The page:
Affordable Housing Critical Issue

RECEIVED Sat., June 14, 2014

Dear Editor,
    Austin neighborhood groups talk the talk about wanting income diversity in all areas of town, but when even a modest proposal comes up to vote, there's always an issue with "this particular" change. For way too long, affordable housing has been crammed into East Austin instead of being equitably spread out. Allowing tiny homeowner-built “granny flats” in every neighborhood is a painless way to get affordable housing in every neighborhood, without using up scarce tax money to build a big housing complex on expensive land [“Council: Everything That Fits,” News, June 13].
    Neighborhood associations want an "opt out" option, but they have "opted out" of affordable housing on their blocks for too, too long. Given the opportunity, they will continue to make selfish excuses (parking! neighborhood character!) just as Austin Neighborhoods Council leadership is currently doing to oppose the building code change to allow homeowners to build garage apartments by default.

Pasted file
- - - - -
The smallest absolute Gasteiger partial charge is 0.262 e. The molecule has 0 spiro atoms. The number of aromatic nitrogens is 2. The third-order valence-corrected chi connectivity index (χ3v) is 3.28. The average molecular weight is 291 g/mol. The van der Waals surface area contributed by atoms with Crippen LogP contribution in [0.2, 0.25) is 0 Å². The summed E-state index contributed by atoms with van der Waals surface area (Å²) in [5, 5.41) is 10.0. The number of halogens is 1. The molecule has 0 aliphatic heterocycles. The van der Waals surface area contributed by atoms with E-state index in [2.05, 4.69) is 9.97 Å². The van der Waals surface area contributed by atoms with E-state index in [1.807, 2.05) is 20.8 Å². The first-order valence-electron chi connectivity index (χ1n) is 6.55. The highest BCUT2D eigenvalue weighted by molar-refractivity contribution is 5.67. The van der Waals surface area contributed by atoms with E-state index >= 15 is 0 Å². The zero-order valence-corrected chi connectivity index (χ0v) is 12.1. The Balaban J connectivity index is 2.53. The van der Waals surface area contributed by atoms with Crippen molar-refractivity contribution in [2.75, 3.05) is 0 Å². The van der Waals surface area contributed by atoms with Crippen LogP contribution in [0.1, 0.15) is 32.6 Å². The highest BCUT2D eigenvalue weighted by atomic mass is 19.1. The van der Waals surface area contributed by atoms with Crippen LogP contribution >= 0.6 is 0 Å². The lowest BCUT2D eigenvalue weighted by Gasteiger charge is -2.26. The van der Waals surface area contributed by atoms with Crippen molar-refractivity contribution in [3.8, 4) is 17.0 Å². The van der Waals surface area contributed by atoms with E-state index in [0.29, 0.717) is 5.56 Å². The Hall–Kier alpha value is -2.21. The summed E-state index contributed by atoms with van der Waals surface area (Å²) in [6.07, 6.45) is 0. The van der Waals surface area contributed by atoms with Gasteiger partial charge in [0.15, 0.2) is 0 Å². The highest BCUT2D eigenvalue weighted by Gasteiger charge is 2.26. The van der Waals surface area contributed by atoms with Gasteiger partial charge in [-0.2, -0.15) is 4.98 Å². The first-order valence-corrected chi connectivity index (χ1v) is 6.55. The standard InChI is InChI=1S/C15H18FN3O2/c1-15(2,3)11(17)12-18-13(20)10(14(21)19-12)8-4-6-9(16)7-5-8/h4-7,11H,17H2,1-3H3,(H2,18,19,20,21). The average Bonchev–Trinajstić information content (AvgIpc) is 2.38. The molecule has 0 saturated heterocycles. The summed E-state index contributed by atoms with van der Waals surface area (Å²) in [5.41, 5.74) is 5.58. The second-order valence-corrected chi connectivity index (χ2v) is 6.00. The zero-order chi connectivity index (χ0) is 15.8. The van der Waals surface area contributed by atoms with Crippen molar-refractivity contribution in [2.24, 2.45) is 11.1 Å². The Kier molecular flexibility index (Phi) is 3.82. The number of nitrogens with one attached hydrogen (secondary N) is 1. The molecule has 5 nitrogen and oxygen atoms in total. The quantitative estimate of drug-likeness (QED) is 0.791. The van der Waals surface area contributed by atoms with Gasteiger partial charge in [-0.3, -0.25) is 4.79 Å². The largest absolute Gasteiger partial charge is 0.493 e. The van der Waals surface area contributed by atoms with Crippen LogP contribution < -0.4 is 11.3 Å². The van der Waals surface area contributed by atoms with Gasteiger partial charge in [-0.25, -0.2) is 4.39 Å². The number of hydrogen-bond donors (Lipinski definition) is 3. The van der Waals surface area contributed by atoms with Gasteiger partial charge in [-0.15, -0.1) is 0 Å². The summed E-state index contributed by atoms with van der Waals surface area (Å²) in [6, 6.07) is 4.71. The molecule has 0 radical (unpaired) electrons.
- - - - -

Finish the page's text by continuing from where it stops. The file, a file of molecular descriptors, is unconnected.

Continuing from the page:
Just look at the years-long struggles of Mobile Loaves & Fishes trying to house the homeless. Everyone supports their housing project "in theory" but not in reality, not if it's in their neighborhood. We are talking less than 500 square-feet here – these units aren't going to house tech millionaires. They are going to house students, performers, artists, cooks, bartenders, retired and disabled people on fixed incomes, teachers, and day care workers. They are going to house nurses and the person who brings you your beer at the Alamo Drafthouse or your taco at Torchy's.
    Lack of affordable housing is a big issue, and it will take both public and private money to make a dent. No one is forcing you to build a garage apartment in your backyard, but if you feel that your privilege extends to denying your neighbor the ability to provide housing in their backyard, you need to take a long hard look in the mirror and have an honest conversation about where your personal control ends and societal good begins.
    I hope you will join me in supporting Council Member Chris Riley's proposed code change.
Alan Hampton
One click gets you all the newsletters listed below

Breaking news, arts coverage, and daily events

Keep up with happenings around town

Kevin Curtin's bimonthly cannabis musings

Austin's queerest news and events

Eric Goodman's Austin FC column, other soccer news

Information is power. Support the free press, so we can support Austin.   Support the Chronicle